> indeed pointed out to me by a NZ agricultural scientist). Unfortunately,
> Nielsen et al (2000) do not specify where they follow original forms so the
> whole situation for me still not better than looking through a car
> windscreen during a mayfly emergence.
> John Grehan
> On Mon, May 30, 2016 at 3:47 AM, Erik Nieukerken, van <
> erik.vannieukerken at naturalis.nl> wrote:
>> I'd like to comment on the situation in Lepidoptera:
>> I disagree that it is been disastrous. On the contrary: all major
>> checklists use original spellings, including those for North America
>> (Hodges et al), Europe (Fauna Europaea), Australia (Nielsen et al), the
>> generic catalogue by Nye et al (online at
>> http://www.nhm.ac.uk/our-science/data/butmoth/index.html) and also the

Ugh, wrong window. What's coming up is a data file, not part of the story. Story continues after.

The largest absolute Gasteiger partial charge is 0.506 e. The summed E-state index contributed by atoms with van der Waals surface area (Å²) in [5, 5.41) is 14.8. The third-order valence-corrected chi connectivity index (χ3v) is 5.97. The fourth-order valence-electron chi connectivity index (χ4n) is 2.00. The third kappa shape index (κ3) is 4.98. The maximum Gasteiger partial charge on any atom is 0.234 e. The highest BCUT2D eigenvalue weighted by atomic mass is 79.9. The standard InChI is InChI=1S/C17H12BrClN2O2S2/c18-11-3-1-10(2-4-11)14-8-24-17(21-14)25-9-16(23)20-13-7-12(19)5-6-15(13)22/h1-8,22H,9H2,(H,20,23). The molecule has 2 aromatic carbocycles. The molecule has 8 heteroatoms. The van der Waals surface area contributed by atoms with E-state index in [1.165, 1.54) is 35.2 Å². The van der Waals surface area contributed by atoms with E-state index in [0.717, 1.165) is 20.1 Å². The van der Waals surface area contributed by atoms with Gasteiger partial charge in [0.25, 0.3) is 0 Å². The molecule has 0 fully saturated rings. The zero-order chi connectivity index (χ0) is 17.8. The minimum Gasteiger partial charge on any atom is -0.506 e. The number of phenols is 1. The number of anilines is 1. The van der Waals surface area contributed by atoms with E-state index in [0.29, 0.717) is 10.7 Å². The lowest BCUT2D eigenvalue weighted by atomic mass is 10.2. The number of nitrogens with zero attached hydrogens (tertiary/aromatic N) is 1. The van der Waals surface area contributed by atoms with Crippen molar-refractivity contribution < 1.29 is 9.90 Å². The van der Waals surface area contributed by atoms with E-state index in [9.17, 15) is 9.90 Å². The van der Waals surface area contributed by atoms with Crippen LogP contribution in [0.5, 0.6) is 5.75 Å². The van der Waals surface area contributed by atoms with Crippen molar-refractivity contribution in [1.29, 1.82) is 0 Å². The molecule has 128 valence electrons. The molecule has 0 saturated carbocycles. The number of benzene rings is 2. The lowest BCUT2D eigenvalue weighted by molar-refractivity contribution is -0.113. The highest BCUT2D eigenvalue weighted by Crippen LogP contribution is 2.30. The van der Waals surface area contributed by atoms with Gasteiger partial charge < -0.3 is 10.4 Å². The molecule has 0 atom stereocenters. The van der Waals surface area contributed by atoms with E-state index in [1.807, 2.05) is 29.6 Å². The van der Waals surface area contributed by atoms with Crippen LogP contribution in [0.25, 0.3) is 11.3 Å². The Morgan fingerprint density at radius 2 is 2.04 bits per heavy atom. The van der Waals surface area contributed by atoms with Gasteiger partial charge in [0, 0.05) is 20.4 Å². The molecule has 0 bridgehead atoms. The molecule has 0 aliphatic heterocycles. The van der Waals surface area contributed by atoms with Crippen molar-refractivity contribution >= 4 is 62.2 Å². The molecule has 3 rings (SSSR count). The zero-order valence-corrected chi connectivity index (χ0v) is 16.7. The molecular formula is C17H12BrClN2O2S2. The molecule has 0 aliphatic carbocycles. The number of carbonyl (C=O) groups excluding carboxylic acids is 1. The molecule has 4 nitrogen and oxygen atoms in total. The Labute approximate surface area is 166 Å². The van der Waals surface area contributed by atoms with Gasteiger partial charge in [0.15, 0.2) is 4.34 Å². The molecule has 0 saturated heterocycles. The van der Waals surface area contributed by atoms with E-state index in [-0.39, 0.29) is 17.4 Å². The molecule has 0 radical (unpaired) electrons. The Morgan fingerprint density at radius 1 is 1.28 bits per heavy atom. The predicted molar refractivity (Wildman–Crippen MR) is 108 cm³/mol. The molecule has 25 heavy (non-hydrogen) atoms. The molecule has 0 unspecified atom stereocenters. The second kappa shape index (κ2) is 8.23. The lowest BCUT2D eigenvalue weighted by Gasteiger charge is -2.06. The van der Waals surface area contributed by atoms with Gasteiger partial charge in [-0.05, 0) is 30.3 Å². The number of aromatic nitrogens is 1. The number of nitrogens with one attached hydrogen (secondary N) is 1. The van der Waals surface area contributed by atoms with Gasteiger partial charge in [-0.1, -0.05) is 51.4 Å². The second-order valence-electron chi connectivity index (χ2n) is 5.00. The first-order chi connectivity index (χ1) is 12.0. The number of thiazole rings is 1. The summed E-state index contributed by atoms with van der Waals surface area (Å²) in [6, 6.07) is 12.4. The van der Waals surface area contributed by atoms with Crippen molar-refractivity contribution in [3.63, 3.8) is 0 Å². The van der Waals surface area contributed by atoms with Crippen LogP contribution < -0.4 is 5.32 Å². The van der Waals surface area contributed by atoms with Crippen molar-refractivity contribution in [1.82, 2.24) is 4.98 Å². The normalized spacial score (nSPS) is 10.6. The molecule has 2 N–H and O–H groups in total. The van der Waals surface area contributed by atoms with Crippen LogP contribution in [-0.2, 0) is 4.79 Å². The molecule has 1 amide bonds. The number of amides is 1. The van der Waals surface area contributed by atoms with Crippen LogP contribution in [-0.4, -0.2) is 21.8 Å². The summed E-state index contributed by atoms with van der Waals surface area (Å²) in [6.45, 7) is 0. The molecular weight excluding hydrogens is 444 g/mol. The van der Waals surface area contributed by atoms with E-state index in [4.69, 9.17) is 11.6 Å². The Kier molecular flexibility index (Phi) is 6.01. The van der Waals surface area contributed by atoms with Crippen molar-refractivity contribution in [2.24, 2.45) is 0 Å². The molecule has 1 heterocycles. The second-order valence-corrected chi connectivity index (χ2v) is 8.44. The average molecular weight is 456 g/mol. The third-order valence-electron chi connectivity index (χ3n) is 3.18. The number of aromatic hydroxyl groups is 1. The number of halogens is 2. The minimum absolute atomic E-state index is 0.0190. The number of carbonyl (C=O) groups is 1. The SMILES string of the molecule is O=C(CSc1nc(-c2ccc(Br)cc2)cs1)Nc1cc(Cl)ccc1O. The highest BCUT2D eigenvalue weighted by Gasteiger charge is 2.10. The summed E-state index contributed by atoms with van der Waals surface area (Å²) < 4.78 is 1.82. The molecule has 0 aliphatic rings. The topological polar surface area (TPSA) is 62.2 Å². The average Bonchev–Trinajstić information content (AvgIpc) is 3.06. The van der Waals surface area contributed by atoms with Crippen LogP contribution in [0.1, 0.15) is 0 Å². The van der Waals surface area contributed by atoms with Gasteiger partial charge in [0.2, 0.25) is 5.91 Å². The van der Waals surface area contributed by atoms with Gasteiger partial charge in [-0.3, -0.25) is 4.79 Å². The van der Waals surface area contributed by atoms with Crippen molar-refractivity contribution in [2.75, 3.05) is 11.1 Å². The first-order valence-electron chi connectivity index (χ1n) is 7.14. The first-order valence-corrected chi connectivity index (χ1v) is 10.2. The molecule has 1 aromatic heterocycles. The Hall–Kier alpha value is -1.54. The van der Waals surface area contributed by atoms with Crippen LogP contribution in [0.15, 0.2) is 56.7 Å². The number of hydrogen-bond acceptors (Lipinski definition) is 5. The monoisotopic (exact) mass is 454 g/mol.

>> Global Lepidoptera Names Index LepIndex (
>> http://www.nhm.ac.uk/our-science/data/lepindex/) and a number of other
>> modern global family catalogues.
>> Finding the correct gender and ending has been always more difficult due to
>> the artificial endings that Linnaeus invented for a number of groups of
>> Lepidoptera. In fact many 19th century taxonomists never did change
>> endings.
>> So the case in Leps is that it is far more easy to find original spellings
>> with LepIndex and for many old names using BHL and other online
>> repositories than finding the correct gender of a generic name and
>> derivation of the species epithet, and errors are made easily (including
>> people changing endings of nouns as has been mentioned earlier in this
>> thread).
>> All this has lead the Societas Europaea Lepidopterologica (SEL) in 2002 to
>> adopt a resolution to use original spellings. This was published here:
>> http://biodiversitylibrary.org/page/41371966
>> Sommerer M (2002) To agree or not to agree - the question of gender
>> agreement in the International Code of Zoological Nomenclature. Nota
>> Lepidopterologica 25: 191-204.